Frank Holliday, SEE/SAW installation view

In his essay for the catalog of this exhibition, the curator, legendary critic Carter Ratcliff states, “If the painting is non-figurative it does not, by definition, show us any figures and yet it faces us with a human presence.” That is perhaps the most succinct and accurate insight regarding the intrinsic nature of abstract art I have yet come across.

Continue reading “Frank Holliday’s SEE/SAW at Mucciaccia Gallery in NYC”

Gelah Penn: Uneasy Terms at 
Undercurrent

by John Mendelsohn

Uneasy Terms by Gelah Penn at Undercurrent
Gelah Penn, Notes on Clarissa, installation view detail

Art is a form of telepathy, a download from mind to mind. It moves through an imperfect medium, whose noise may be the signal, and whose significance is encoded deep within the image. Beyond the drama of emotion or thrill of sensuality, finally it is a consciousness that shines through to us.

Continue reading “Gelah Penn: Uneasy Terms at 
Undercurrent”

Apollonia Vanova’s Sleepover Gallery in Toronto

by Emese Krunák-Hajagos

Artist Lumír Hladík on left and Darren Gallery’s owner Apollonia Vanova. Photo, Yianni Tongh

EKH: Darren Gallery is reopening after, as you’ve said, a long and painful renovation with a new concept: Sleepover Art Gallery. Where did this idea come from?

AV: The sleepover gallery concept came about from a variety of factors.  It’s difficult to sell art, as it’s not a life necessity and not a surprise when galleries close down after a few years. Continue reading “Apollonia Vanova’s Sleepover Gallery in Toronto”

Points of Engagement

by D. Dominick Lombardi

Irene Rousseau (American, born 1941), Visual Symphony: Stretching the, Space, 2019, Oil on canvas, pen and ink, 36 x 36 x 1 1/2 in., Courtesy of the artist, ©2020 Irene Rousseau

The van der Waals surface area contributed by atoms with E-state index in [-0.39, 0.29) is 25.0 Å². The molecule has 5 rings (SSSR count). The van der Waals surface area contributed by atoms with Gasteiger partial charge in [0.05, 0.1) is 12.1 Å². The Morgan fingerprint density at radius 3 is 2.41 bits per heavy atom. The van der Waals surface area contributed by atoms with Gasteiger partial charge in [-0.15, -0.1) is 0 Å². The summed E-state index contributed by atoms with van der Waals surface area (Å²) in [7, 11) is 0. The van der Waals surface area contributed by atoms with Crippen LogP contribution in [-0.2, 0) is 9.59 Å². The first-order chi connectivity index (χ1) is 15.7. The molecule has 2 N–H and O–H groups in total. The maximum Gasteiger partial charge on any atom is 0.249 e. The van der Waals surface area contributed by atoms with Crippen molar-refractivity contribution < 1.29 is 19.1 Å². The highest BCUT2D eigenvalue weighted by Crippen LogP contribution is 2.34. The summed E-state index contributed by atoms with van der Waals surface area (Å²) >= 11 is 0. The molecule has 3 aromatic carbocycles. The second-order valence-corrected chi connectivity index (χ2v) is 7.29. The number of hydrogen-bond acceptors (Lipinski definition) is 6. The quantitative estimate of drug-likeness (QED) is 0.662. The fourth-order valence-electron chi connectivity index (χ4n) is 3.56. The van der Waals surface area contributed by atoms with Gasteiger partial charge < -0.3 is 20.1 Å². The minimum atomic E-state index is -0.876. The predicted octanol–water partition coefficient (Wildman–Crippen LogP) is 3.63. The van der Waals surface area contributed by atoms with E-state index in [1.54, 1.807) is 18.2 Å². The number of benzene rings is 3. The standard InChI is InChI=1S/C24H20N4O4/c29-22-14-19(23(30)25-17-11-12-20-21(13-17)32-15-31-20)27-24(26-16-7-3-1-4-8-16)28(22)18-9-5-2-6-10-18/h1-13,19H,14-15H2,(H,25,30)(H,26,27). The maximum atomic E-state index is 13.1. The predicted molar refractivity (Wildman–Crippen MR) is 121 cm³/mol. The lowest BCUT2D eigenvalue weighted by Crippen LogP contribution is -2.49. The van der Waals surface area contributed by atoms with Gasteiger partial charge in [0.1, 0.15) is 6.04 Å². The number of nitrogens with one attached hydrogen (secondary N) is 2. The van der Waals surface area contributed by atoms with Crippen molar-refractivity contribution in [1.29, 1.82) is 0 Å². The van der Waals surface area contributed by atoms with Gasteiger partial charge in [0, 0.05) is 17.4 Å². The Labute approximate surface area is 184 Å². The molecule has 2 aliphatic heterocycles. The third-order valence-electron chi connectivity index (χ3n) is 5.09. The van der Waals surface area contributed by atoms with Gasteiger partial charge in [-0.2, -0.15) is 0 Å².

The success of an exhibition, or any work of art for that matter, is its ability to engage the viewer. Engagement can be a bit more difficult to achieve when you eliminate any sort of representation, as with the current exhibition at the Hofstra Museum of Art, Uncharted: American Abstraction in the Information Age. Continue reading “Points of Engagement”

Janghan Choi at the Korean Cultural Center in Tenafly, New Jersey

by Thalia Vrachopoulos, Ph.D.

Human evolution II

Choi’s multifaceted installations employ the abstracted human form in movement as sign language thus demonstrating a relationship to collective memory and Jungian archetypes, and in their essentialized forms, to cave painting also. Human Evolution I, 2019 which a triptych of neutral background with navy and puce colored signs and a central tondo with rune-like shapes, reveals the artist’s interest in pre-historic cultures. Continue reading “Janghan Choi at the Korean Cultural Center in Tenafly, New Jersey”

A Few of My Favorite Things: An Eclectic Show

by Siba Kumar Das

Richard Humann, Sirenic Cauldron

The Elga Wimmer favorites on display in her Chelsea gallery from December 7-21, 2019 are an eclectic group. But they also embody a unifying theme. What unites them is this:  Conceptualism is still an important force but ideas must go hand in hand with physical product.

Richard Humann exemplifies the adventurousness of a neo-Conceptual artist who has taken to the technology of Augmented Reality to push viewers into a new artistic frontier – as The New York Times’ Ted Loos suggested on November 27, 2019 in a review of an AR show projected above the High Line. That projection threw up 12 imaginary constellations in the sky. Continue reading “A Few of My Favorite Things: An Eclectic Show”

High + Low: A Forty-Five Year Retrospective of D. Dominick Lombardi 1975 – 2019

by Antje K. Gamble

High + Low: A Forty-Five Year Retrospective of D. Dominick Lombardi 1975 – 2019, installation view at the Clara M. Eagle Gallery, Murray State University, Murray, KY

Curated by T. Michael Martin, the large retrospective at the Clara M. Eagle Gallery allowed for a deep look at the shifts throughout D. Dominick Lombardi’s almost five decade long career. From the more Surrealist inspired paintings to assemblage sculptures, High + Low engages with Lombardi’s playful experimentation of art and found materials and highbrow and lowbrow visual references.

The installation of High + Low at the Murray State University Eagle Gallery created cross-decade perspectives on developing themes in Lombardi’s work. (For full disclosure, I am on the faculty of Murray State University.) Continue reading “High + Low: A Forty-Five Year Retrospective of D. Dominick Lombardi 1975 – 2019”